Improving Intelligibility with Spatial Audio
Jayson DeLancey

We strive to close the gap between the experience of face-to-face and online communications.  Bringing years of research in human perception to bear on the human experience of connection while physically separated is at the heart of what we do.  At a recent technical conference, Chief Architect Paul Boustead provided insights from the research in voice communications on how spatial rendering can improve intelligibility of video conferencing.

Nuisances and Affirmations

nuisance refers to any audio perceived in a communications context that is unwanted and distracting. A police siren, the hum of a fan or air conditioner, the barking of a dog, etc. are all examples of a nuisance. In order to reduce background noise like this, many media servers take the simple approach of sending only the few loudest audio streams detected.

This approach has an unwanted side-effect though of removing affirmations. An affirmation is the backchannel sound that lets others know when people are reacting. If you tell somebody a joke, you hope for the laughter to be contagious such that when one person laughs others join in. If you don’t get that affirmation of a laugh, “um”, or an “uh-huh”, the speaker may wonder what’s going on in the minds of those participating.

In a 2001 study by Shriberg(1), it was discovered that in business meetings with 4-8 participants the majority of the conversation is made up of overlapping talk spurts. Of this, a significant amount includes verbal affirmations.

By contrast, communications in gaming such as MMOs players rarely speak, less than 5% of the time. When they do speak though, it often is overlapping speech during game action with concurrent talkers. This is one of the original use case that led to work done at Dolby to render audio spatially based on the location of players in a virtual world.

Spatial Release from Masking

In the real-world we handle overlapping audio well. Though our ears pick up the linear sum of all the sounds we’re hearing at any given time, our brain can pull those apart to concentrate and listen. This ability to concentrate on a voice and filter out other sounds is referred to as Spatial Release from Masking.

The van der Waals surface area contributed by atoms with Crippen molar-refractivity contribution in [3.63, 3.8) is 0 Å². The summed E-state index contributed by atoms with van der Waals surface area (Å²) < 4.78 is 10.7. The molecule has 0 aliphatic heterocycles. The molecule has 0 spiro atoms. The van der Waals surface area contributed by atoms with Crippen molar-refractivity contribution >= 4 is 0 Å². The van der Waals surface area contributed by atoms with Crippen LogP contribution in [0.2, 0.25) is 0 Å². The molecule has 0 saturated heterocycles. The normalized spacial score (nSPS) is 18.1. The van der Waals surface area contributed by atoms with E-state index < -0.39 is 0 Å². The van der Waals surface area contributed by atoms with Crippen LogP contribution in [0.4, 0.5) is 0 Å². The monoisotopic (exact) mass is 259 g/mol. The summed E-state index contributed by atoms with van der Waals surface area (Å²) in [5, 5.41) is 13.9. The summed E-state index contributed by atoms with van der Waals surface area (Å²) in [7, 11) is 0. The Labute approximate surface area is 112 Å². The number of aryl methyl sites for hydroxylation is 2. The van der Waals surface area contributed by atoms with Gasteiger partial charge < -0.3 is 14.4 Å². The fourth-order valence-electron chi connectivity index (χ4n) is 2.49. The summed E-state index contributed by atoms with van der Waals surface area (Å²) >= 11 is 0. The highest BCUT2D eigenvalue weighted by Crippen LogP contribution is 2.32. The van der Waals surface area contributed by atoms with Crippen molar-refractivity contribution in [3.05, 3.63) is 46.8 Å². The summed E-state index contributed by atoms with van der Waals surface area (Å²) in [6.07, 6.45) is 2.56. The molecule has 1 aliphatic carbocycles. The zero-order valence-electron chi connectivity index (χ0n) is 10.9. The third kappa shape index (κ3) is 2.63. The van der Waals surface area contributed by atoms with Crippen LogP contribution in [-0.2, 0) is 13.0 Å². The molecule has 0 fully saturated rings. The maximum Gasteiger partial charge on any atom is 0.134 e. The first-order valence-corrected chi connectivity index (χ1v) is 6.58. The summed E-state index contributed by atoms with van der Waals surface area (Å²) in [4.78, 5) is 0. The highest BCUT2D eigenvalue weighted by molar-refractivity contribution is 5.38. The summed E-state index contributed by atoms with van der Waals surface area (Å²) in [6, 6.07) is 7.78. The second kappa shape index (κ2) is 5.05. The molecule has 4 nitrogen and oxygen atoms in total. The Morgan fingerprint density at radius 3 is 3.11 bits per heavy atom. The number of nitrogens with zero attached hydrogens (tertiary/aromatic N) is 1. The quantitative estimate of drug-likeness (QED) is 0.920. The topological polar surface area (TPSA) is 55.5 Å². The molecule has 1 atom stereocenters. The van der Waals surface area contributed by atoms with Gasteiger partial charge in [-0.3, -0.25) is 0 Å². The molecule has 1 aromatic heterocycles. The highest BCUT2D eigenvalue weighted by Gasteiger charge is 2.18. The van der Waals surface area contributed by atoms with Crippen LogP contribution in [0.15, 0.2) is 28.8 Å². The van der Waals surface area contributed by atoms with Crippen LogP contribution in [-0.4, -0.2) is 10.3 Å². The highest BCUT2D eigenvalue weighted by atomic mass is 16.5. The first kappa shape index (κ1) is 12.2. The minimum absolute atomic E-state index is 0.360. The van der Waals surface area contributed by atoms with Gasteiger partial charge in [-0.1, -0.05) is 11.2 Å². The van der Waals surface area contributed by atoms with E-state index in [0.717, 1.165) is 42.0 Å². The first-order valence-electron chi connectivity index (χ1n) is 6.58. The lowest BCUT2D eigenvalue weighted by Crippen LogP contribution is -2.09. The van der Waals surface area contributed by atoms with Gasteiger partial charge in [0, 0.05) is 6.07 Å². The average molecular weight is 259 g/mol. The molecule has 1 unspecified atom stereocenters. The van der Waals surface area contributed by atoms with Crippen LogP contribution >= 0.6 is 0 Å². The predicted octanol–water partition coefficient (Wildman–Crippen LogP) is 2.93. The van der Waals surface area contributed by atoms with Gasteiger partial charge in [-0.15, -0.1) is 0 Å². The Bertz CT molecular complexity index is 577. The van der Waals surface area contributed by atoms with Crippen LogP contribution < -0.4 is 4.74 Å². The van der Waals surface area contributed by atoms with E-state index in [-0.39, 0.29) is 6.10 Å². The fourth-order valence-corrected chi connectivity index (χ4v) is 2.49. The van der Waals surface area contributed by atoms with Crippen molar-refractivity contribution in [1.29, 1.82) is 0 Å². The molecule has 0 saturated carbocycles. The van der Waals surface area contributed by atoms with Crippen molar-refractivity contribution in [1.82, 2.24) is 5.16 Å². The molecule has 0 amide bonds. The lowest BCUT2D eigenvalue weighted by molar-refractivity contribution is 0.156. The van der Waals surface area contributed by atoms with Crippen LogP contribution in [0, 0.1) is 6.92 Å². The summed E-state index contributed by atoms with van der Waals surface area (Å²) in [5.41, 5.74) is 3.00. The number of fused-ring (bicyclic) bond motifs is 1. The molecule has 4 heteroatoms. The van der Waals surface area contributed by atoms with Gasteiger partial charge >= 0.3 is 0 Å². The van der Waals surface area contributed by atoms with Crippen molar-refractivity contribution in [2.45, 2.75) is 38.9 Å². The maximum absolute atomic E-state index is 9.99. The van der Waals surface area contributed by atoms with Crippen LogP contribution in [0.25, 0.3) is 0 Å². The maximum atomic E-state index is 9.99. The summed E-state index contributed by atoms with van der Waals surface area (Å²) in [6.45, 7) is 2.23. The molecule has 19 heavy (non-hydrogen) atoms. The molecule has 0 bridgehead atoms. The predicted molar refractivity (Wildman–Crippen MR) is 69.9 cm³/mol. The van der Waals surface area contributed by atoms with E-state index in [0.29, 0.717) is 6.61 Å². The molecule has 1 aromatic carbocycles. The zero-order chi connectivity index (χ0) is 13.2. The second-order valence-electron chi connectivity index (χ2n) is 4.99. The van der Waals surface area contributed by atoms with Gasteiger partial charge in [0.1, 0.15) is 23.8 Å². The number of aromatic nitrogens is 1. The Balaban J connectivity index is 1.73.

Through an auditory scene analysis, we’re able to separate voices from other sounds. Recognizing these inter-aural time and volume differences, we are able to recognize key words and phrases. The cocktail party effect of hearing our name from across the room is an example of this. Human perception is adept at understanding overlapping audio.

Spatial Rendering

Dolby’s Head Related Transfer Function (HRTF) models how a sound in a particular location would sound when it hits your ear canal. Taking into account the shape of the head, ears, reverb in the room, etc. The implementation renders all streams detected as speech with an accurate ML-based Voice Activity Detector (VAD) for a good experience with headphones.

This incorporates key findings from the research, for example the larger the separation between speakers the better. Even 15 degrees is sufficient, but layout of speakers can be done automatically balancing first in front and adding alternating to the left and right. Most people find somebody talking from behind disconcerting.


Incorporating conferencing directly into your applications with the Interactivity SDK you benefit from many years of psycho-acoustic research deployed at scale with large video conferencing providers. Rendering voices spatially allow us to better understand natural communications, including overlapping speech and sounds for the best end-user experience.

  1. Shriberg, Elizabeth et. Al. “Observations on overlap: findings and implications for automatic processing of multi-party conversation”, INTERSPEECH, 2001.
Tags: spatial
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